So there’s this little football game that takes place every year and it’s kind of a big deal and millions of people watch it on TV. Perhaps you’ve heard of it? Maybe you just watch for the commercials or the wardrobe malfunctions? It’s the Super Bowl. And this year our beloved Black & Gold Boys are in it, so New Orleans is in a state of giddy delirium. But if you want to go, you pretty much have to pay through the nose, since the powers that be only see fit to distribute a few thousand tickets (at the merely eye-popping price of $800) to actual fans of the two teams involved.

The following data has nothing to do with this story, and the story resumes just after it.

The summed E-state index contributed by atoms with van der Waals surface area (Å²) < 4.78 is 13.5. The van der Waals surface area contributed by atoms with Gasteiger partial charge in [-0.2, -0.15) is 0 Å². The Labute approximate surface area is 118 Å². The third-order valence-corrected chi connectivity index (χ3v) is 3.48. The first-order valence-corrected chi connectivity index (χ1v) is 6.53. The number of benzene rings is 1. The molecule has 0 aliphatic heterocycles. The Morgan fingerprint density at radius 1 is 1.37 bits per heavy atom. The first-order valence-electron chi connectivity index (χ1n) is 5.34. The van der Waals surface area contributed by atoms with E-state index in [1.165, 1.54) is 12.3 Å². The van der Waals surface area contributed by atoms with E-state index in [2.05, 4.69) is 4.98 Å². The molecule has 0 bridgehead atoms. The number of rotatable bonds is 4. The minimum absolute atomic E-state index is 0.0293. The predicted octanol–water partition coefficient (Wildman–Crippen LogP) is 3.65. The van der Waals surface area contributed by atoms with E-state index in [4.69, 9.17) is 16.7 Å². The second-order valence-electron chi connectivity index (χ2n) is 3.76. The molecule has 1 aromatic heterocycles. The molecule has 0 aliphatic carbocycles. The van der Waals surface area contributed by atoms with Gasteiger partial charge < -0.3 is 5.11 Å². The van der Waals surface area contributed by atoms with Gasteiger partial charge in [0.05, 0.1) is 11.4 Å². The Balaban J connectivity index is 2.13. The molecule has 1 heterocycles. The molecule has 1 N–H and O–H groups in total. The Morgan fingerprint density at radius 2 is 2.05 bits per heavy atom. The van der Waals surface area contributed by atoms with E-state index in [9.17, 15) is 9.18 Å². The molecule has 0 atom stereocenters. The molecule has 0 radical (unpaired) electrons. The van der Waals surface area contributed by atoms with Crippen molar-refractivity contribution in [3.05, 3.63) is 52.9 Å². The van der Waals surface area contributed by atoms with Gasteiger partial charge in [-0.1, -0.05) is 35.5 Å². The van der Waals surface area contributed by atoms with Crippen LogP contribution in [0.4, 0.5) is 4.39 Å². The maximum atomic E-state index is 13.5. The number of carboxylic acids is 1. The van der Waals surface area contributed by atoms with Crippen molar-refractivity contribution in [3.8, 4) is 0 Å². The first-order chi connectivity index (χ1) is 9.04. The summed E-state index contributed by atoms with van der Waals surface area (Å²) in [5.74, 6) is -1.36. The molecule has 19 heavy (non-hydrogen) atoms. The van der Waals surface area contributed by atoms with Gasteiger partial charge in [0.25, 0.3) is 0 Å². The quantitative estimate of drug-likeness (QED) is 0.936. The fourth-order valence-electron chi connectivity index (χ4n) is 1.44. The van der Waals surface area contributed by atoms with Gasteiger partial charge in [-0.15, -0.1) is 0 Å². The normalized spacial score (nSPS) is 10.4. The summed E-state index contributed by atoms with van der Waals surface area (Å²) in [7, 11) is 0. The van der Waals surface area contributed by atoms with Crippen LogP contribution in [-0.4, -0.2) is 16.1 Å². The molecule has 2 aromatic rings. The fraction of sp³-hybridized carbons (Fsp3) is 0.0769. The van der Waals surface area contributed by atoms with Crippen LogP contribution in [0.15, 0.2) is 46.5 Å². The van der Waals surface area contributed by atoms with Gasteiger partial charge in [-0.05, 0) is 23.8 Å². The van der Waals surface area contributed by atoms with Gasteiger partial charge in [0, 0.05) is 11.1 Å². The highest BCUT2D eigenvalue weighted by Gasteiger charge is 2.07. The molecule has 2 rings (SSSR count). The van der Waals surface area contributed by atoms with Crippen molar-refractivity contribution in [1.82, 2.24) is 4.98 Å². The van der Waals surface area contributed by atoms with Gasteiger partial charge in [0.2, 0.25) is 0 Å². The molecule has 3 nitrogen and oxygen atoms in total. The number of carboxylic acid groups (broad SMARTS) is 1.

Now, for what it’s worth I want to state that there’s not a chance I’d actually go to the Super Bowl at $800 a ticket plus all the travel expenses involved—that’s a lot of money, and besides, we still have two performances of Footloose this weekend (though we canceled our Sunday show, natch), so I’m a little too busy anyway. So I’m not that personally involved. But I’m sure my parents, lifelong Saints fans—my mother grew up going to games in Tulane Stadium with her father, and even attended a Super Bowl many years ago—would jump at the opportunity. It’s just that when the price goes from $800 to $1400 or $1600 or $1800 that things start getting a little too unaffordable. And it’s utterly ridiculous that out of 76,500 seats only a few go to actual fans getting tickets directly from the teams. The Saints sold 4,600 tickets to season ticket holders who were chosen in a weighted lottery, with the Colts likely offering 6,000 or so to their season ticket holders (I saw that 6k number on a Saints message board but was unable to confirm it). That’s out of something like 13,000-14,000 tickets each of the two teams received. Everything else went out to corporate sponsors, employees, and the like. I realize the NFL is a business* but why do the league and its teams give so few tickets to actual fans? Not to mention that only a third or so of the tickets go to the two teams involved—the majority of tickets go to the NFL and its sponsors and affiliates, or to the other 30 NFL teams. Continue reading ‘super bowl ticket allocations’